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Mitigating Security Threats in Manufacturing with Cisco’s Connected Factory

Today’s manufacturing industry faces an aging industrial machinery infrastructure that presents huge security challenges poised for continued growth in the coming months and years. Increasingly, manufacturers are beginning to view data security as a top barrier to realizing the value of the Internet of Everything (IoE). In fact, the steady growth of the IoE is creating efficiencies and cost savings across the entire value chain, presenting a $3.9 trillion value opportunity for manufacturers. However, this exponential growth of connections and integration between people, processes, data, and things also presents added security risks and threats that are often complex and multifaceted.

Here are a few of the implications and impacts of security breaches for manufacturers:

  • Theft or Loss of proprietary or confidential information and intellectual property
  • Downtime in factories and lost productivity – potentially very severe
  • Violation of regulatory requirements
  • Loss of public confidence and brand
  • Economic loss
  • Impact on national security

According to Symantec, the manufacturing business sector was the most targeted in 2013, accounting for 24% of all targeted attacks. Of those attacks, industrial networks topped the list of systems most vulnerable to cybersecurity issues. Additionally, the number of attacks on industrial supervisory control and data acquisition (SCADA) systems doubled from 2013 to 2014. Unfortunately for manufacturers, 91% of breaches took just hours or less to perpetrate, yet more than 60% of attacks took months – or even years – to detect. This considerable gap gives cyber attackers plenty of opportunities to access a manufacturer’s trade secrets and sensitive production data.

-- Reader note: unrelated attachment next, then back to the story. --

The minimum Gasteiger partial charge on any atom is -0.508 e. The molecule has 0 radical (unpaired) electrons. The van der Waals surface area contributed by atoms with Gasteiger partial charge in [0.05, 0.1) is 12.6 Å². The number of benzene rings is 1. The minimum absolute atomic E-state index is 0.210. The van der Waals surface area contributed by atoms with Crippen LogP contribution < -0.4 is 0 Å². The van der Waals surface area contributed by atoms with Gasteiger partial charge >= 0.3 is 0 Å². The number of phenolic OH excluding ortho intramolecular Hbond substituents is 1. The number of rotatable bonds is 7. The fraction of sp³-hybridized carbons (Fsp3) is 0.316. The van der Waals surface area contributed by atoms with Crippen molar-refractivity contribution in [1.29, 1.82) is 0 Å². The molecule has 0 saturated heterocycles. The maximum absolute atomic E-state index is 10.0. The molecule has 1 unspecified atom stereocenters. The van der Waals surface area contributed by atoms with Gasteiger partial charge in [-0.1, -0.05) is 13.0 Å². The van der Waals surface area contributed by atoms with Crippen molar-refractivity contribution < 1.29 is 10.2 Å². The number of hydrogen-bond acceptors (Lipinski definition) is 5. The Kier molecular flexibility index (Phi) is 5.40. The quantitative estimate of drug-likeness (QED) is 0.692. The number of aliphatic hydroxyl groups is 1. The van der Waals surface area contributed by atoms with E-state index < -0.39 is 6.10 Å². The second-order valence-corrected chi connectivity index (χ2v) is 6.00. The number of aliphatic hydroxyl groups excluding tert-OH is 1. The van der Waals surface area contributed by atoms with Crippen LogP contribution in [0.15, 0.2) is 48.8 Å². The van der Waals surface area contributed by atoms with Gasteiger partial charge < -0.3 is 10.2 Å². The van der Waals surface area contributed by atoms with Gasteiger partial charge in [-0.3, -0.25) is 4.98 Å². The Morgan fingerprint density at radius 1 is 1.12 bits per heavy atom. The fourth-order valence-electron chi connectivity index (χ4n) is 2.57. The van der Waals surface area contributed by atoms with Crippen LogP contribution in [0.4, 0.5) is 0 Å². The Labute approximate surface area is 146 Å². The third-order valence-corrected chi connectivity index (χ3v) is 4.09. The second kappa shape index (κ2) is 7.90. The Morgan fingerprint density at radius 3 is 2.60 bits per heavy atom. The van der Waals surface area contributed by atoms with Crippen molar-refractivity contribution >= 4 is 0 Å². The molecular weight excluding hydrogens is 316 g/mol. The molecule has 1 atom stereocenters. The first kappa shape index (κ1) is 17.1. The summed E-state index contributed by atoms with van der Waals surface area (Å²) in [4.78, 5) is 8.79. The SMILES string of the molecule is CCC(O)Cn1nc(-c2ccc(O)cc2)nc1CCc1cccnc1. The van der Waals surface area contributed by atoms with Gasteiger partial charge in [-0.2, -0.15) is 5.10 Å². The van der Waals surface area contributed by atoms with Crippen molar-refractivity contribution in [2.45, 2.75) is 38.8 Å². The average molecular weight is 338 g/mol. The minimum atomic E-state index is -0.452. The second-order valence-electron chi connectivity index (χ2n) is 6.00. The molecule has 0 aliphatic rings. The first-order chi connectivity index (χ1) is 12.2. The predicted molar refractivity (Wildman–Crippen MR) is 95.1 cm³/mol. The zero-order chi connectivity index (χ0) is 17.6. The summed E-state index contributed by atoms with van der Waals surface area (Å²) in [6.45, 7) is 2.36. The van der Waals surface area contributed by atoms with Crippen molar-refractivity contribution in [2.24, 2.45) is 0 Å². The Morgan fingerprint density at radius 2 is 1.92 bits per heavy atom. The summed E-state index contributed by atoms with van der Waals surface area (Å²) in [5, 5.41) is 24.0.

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Securing the Internet of Things: A Proposed Framework

By 2020, the number of connected devices is expected to grow exponentially to 50 billion. The world of interconnected objects will have it’s data collected, analyzed and used to initiate action, which will provide a wealth of intelligence for planning, management, policy and decision-making.

Man on Mobile Device

Important information will be pushed out to machines, to individuals, and to Read More »

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Internet of Everything and Machine Intelligence

Let’s start on a light note. For a brief period of time, the Internet of Things became associated with the fridge that orders milk by itself. This retro-futurist icon is a great example of a common tendency for extremely disruptive technological waves to first enter the public realm in the form of low impact nice-to-have use cases (personal computers and robotics suffered the same fate at first). Besides being amusing, these are also instructive. The small-mindedness of a fridge that has a direct line to the supermarket is a great way to make a really important point: the value of the Internet of Everything (IoE), ultimately, is about the network, not the individual connections. Read More »

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Internet of Things (IoT) and our future

As an Information Technology professional I believe that IT is changing and will keep changing the way we live and of course our future. IoT (Internet of Things) has been a major topic of discussion, especially in 2014.